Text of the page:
The BLPackage editor allows you to manually modify the contents of a BLPackage.
With the BLPackage editor, you can add or delete objects, including software packages, move objects within the hierarchy, change the value of some types of objects, add external commands, and make many other modifications to the objects included in the package. You can insert parameters to represent information that is likely to change between servers. You can also add local properties to the BLPackage itself and then use parameters to refer to those properties (see Adding a local property to a BLPackage). Local properties are particularly valuable when deploying multiple instances of the same BLPackage to a single server.
To learn more about the BLPackage editor, see the following sections:
BLPackage editor interface
The interface for the BLPackage editor appears in its own tab. You can open multiple BLPackages, each on a separate tab, and edit them concurrently.
Each BLPackage tab includes at least two sub-tabs: Package and Local Properties. The Package tab displays information about each server object included in the BLPackage. The Local Properties tab displays information about the properties associated with the BLPackage. You can use this tab to assign properties that apply to this BLPackage but are not available globally throughout the rest of the system.
The Package tab is divided into two panes. The left pane shows a hierarchical tree structure that represents the server objects included in the BLPackage. A symbol on each object indicates whether you are adding, deleting, or modifying the object. When you select an object in the hierarchy view, the attributes associated with that object display in the right pane.
Paths in BLPackages
When editing paths to server objects, you can include one or more parameters in the path. These parameters refer to properties on the target server or the BLPackage itself. For example, instead of using a path like /C/Windows/System32, you could enter
/??TARGET.WINDIR??/System32, allowing this server object to apply to multiple Windows platforms. For more information about parameters, see Inserting a parameter. Also, you may want to see a discussion of the rules that apply when entering paths.
BLPackages and custom configuration objects
If you are editing a BLPackage that references a custom configuration object and a more recent version of that object exists, a third tab called Version Warnings appears when the BLPackage cannot be automatically upgraded to refer to the new object. In cases where the BLPackage is automatically upgraded to the new version, the console displays a message informing you of that fact. When you save the BLPackage, the upgrade to the new version of the custom configuration object is finalized.
- When packaging configuration options for VMware servers, many options are mutually exclusive or have dependencies on other configuration options. Take care not to deploy configuration options that are inconsistent. If necessary, refer to the VMware administration documentation for more details.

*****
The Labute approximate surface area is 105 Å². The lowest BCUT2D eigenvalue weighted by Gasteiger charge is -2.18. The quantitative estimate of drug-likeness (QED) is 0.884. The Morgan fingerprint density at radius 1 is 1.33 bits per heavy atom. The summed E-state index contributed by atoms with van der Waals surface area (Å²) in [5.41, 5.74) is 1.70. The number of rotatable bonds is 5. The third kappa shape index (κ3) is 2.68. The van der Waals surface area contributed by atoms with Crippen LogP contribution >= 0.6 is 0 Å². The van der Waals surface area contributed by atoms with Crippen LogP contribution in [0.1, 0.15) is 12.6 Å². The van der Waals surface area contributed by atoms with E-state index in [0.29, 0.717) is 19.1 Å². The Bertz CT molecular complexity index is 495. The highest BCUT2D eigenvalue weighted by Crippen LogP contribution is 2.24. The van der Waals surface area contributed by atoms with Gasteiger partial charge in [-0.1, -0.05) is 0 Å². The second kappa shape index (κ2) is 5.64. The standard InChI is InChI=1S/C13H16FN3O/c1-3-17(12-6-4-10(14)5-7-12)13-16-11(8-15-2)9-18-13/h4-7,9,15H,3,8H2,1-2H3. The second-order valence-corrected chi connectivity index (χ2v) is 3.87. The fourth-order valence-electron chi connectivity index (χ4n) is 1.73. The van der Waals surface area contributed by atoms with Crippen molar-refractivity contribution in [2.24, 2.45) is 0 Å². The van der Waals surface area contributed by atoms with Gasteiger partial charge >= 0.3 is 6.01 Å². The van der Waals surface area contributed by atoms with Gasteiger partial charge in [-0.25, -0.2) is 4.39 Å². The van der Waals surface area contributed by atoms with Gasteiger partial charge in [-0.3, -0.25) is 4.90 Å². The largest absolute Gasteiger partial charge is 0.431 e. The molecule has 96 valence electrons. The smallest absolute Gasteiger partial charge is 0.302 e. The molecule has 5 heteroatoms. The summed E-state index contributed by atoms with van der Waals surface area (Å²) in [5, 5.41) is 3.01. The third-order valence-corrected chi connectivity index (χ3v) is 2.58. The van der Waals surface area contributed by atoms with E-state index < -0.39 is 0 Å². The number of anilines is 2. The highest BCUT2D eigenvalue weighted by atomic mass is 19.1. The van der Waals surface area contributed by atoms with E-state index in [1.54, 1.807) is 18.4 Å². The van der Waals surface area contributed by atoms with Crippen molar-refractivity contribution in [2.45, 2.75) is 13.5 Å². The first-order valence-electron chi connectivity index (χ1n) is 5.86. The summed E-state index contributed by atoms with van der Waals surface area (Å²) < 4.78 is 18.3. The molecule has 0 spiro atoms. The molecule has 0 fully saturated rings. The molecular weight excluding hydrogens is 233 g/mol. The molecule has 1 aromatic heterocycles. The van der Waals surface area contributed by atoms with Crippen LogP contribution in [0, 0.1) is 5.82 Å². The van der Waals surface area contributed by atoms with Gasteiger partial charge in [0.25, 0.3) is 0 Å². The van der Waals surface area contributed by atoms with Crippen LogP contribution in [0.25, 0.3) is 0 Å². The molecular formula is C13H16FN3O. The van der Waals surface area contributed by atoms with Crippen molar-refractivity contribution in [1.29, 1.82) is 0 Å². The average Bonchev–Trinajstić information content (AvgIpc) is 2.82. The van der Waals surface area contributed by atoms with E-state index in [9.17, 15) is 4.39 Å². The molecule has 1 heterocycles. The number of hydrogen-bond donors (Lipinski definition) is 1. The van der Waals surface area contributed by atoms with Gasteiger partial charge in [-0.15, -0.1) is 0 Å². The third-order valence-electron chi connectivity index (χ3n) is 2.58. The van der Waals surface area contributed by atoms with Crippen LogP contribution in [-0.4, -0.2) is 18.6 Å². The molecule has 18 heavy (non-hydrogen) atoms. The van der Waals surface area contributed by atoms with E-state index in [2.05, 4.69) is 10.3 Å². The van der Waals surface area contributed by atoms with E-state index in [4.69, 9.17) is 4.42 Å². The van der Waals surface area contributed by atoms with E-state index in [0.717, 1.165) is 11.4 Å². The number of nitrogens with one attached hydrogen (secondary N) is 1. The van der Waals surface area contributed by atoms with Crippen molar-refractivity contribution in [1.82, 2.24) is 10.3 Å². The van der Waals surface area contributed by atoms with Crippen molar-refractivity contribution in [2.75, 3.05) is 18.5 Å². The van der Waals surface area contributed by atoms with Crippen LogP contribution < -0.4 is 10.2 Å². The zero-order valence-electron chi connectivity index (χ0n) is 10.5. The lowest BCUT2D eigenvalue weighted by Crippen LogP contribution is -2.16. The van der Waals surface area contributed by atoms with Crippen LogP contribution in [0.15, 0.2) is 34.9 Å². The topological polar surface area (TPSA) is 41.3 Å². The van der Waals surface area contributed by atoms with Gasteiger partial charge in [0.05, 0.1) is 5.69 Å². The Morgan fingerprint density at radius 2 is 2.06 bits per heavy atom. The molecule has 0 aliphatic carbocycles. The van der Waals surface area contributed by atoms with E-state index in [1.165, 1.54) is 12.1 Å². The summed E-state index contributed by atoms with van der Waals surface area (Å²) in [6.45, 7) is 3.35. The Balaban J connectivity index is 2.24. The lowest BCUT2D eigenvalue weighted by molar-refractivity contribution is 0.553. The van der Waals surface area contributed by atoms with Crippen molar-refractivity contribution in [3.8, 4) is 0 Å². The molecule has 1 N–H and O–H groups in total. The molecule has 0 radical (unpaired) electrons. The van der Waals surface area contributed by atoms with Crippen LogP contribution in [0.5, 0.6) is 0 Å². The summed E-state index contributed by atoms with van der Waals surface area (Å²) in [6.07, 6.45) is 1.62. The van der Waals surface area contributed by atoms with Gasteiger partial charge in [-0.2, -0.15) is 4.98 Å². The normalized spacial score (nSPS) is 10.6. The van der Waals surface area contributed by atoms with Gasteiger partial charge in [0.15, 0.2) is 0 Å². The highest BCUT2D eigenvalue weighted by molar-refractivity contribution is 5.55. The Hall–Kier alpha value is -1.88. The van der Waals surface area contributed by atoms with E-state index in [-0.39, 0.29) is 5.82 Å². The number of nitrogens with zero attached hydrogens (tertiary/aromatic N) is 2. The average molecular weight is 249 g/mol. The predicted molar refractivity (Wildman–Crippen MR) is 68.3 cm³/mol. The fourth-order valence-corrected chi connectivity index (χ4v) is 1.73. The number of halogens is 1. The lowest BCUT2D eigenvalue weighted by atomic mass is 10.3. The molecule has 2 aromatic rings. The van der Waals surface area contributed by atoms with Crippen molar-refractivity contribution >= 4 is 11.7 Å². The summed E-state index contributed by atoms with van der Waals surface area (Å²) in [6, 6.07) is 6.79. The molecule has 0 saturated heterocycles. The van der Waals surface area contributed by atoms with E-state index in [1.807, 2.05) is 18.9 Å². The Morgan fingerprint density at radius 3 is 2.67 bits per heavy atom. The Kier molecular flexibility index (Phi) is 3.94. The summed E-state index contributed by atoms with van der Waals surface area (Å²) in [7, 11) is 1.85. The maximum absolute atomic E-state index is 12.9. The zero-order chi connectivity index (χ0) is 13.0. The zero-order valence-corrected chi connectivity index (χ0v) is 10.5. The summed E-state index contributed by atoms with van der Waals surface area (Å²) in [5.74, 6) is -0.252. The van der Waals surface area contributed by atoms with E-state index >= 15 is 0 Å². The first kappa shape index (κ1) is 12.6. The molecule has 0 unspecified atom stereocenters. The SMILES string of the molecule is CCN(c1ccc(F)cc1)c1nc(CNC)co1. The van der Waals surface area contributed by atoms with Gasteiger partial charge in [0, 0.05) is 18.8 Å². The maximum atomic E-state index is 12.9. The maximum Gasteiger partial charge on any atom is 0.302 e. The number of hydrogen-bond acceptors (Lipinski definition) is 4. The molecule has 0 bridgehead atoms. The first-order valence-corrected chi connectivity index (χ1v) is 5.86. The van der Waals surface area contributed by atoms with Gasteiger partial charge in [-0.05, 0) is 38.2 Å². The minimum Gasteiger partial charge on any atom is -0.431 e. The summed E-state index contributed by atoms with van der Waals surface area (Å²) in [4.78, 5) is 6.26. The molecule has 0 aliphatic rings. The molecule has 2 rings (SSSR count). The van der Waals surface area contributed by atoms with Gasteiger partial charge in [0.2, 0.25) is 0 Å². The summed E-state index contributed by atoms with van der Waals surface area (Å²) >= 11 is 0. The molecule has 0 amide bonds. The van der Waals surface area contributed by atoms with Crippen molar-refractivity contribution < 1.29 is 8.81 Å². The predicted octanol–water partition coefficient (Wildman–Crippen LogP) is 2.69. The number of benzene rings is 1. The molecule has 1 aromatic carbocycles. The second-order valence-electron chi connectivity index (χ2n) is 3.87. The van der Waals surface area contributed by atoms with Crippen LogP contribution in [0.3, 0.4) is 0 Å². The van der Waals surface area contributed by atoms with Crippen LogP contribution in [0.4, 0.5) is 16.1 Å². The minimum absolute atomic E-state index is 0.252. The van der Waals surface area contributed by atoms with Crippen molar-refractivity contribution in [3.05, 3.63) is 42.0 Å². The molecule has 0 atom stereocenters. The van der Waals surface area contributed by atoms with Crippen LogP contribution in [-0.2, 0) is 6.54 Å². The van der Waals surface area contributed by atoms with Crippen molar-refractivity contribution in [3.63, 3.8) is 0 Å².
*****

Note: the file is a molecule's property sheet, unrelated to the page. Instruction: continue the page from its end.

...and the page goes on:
- One common use for BLPackages is to clone virtual servers. If you are using a BLPackage for this reason, remember to edit the name of the server so it is unique. (You cannot have two virtual machines with the same name, even when those virtual machines reside on different virtual host servers if those servers are managed within the same VMware vCenter.) You may also want to edit options defining storage locations and networking information for the cloned server.
- If you create a BLPackage from audit results, you should be aware of how the system treats configuration files that contain multiple name/value pairs with the same name. In some circumstances the system treats each name/value pair as a separate entry in the configuration file. Consequently, in some situations BLPackage instructions include instructions to ADD and DELETE configuration file entries rather than MODIFY existing configuration file entries. For more information, see Audit results for configuration files.
- When using a BLPackage to move a virtual machine from one resource pool to another, structure the BLPackage so it first deletes the virtual machine from one resource pool and then adds it to another resource pool. Structuring the BLPackage in this way allows a rollback to delete the virtual machine from its new resource pool and add the virtual machine back to its original resource pool.
When creating a BLPackage that contains information for a virtual machine, do not edit the number of virtual processors. Deploying a change like this can make a virtual machine unstable.
Procedures related to editing BLPackages
When editing a BLPackage, you can perform any of the following procedures:
- Opening a BLPackage to edit
- Changing object attributes in a BLPackage
- Adding a local property to a BLPackage
- Moving an object within a BLPackage
- Cutting and pasting in a BLPackage
- Ordering software within a BLPackage by dependency
- Deleting an object in a BLPackage
- Providing password information in a BLPackage
- Finding and replacing text in a BLPackage
- Adding content to a BLPackage
- Creating an RPM group
- Creating an asset group
- Commenting out assets
- Verifying assets in a BLPackage
- Closing the BLPackage editor